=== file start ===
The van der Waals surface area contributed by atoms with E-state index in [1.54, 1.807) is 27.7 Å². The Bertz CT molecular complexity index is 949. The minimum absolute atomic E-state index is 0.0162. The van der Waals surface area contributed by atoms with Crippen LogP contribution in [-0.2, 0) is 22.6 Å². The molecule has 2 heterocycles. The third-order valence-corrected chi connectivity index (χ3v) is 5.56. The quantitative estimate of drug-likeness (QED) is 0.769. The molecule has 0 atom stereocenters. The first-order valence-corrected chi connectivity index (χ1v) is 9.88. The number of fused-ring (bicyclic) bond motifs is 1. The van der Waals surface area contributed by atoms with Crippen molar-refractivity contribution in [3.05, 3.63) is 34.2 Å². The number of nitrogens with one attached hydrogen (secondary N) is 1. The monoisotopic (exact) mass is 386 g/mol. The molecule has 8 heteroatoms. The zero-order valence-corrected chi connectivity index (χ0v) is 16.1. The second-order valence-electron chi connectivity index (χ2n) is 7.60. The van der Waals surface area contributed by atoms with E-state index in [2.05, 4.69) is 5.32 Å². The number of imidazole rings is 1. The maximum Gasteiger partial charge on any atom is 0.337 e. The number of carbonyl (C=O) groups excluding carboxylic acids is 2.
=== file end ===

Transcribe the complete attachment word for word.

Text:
The van der Waals surface area contributed by atoms with E-state index in [1.54, 1.807) is 27.7 Å². The Bertz CT molecular complexity index is 949. The minimum absolute atomic E-state index is 0.0162. The van der Waals surface area contributed by atoms with Crippen LogP contribution in [-0.2, 0) is 22.6 Å². The molecule has 2 heterocycles. The third-order valence-corrected chi connectivity index (χ3v) is 5.56. The quantitative estimate of drug-likeness (QED) is 0.769. The molecule has 0 atom stereocenters. The first-order valence-corrected chi connectivity index (χ1v) is 9.88. The number of fused-ring (bicyclic) bond motifs is 1. The van der Waals surface area contributed by atoms with Crippen molar-refractivity contribution in [3.05, 3.63) is 34.2 Å². The number of nitrogens with one attached hydrogen (secondary N) is 1. The monoisotopic (exact) mass is 386 g/mol. The molecule has 8 heteroatoms. The zero-order valence-corrected chi connectivity index (χ0v) is 16.1. The second-order valence-electron chi connectivity index (χ2n) is 7.60. The van der Waals surface area contributed by atoms with E-state index in [2.05, 4.69) is 5.32 Å². The number of imidazole rings is 1. The maximum Gasteiger partial charge on any atom is 0.337 e. The number of carbonyl (C=O) groups excluding carboxylic acids is 2.